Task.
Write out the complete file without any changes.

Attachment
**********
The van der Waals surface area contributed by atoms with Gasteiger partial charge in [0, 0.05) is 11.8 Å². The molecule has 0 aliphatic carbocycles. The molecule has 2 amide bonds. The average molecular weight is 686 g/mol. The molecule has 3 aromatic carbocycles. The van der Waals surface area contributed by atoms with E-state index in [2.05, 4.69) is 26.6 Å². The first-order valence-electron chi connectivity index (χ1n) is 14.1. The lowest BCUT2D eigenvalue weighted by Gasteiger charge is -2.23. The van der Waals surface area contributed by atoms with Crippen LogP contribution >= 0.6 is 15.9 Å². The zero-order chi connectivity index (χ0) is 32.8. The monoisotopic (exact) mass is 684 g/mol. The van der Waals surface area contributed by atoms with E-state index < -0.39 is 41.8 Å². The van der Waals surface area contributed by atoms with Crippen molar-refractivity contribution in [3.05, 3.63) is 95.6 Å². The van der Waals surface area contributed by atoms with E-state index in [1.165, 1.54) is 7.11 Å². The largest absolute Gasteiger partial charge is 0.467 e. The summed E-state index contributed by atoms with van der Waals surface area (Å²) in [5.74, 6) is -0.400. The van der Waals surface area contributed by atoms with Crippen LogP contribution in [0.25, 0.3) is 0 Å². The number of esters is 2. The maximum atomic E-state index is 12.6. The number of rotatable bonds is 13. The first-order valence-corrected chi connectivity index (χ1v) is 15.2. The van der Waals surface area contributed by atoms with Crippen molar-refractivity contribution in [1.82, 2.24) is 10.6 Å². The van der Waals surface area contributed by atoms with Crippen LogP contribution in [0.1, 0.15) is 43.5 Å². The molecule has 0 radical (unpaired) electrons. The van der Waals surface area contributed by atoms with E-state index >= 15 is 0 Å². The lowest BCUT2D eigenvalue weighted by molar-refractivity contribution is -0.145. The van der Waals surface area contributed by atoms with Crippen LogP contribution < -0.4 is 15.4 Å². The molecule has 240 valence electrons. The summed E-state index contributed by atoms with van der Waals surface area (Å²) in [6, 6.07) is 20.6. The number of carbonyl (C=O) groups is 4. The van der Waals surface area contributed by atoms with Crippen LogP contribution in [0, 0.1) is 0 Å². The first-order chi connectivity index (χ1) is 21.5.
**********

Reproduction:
The van der Waals surface area contributed by atoms with Gasteiger partial charge in [0, 0.05) is 11.8 Å². The molecule has 0 aliphatic carbocycles. The molecule has 2 amide bonds. The average molecular weight is 686 g/mol. The molecule has 3 aromatic carbocycles. The van der Waals surface area contributed by atoms with E-state index in [2.05, 4.69) is 26.6 Å². The first-order valence-electron chi connectivity index (χ1n) is 14.1. The lowest BCUT2D eigenvalue weighted by Gasteiger charge is -2.23. The van der Waals surface area contributed by atoms with Crippen LogP contribution >= 0.6 is 15.9 Å². The zero-order chi connectivity index (χ0) is 32.8. The monoisotopic (exact) mass is 684 g/mol. The van der Waals surface area contributed by atoms with E-state index < -0.39 is 41.8 Å². The van der Waals surface area contributed by atoms with Crippen molar-refractivity contribution in [3.05, 3.63) is 95.6 Å². The van der Waals surface area contributed by atoms with E-state index in [1.165, 1.54) is 7.11 Å². The largest absolute Gasteiger partial charge is 0.467 e. The summed E-state index contributed by atoms with van der Waals surface area (Å²) in [5.74, 6) is -0.400. The van der Waals surface area contributed by atoms with Crippen LogP contribution in [0.25, 0.3) is 0 Å². The number of esters is 2. The maximum atomic E-state index is 12.6. The number of rotatable bonds is 13. The first-order valence-corrected chi connectivity index (χ1v) is 15.2. The van der Waals surface area contributed by atoms with Crippen molar-refractivity contribution in [1.82, 2.24) is 10.6 Å². The van der Waals surface area contributed by atoms with Crippen LogP contribution in [0.1, 0.15) is 43.5 Å². The molecule has 0 radical (unpaired) electrons. The van der Waals surface area contributed by atoms with E-state index >= 15 is 0 Å². The lowest BCUT2D eigenvalue weighted by molar-refractivity contribution is -0.145. The van der Waals surface area contributed by atoms with Crippen LogP contribution < -0.4 is 15.4 Å². The molecule has 240 valence electrons. The summed E-state index contributed by atoms with van der Waals surface area (Å²) in [6, 6.07) is 20.6. The number of carbonyl (C=O) groups is 4. The van der Waals surface area contributed by atoms with Crippen LogP contribution in [0, 0.1) is 0 Å². The first-order chi connectivity index (χ1) is 21.5.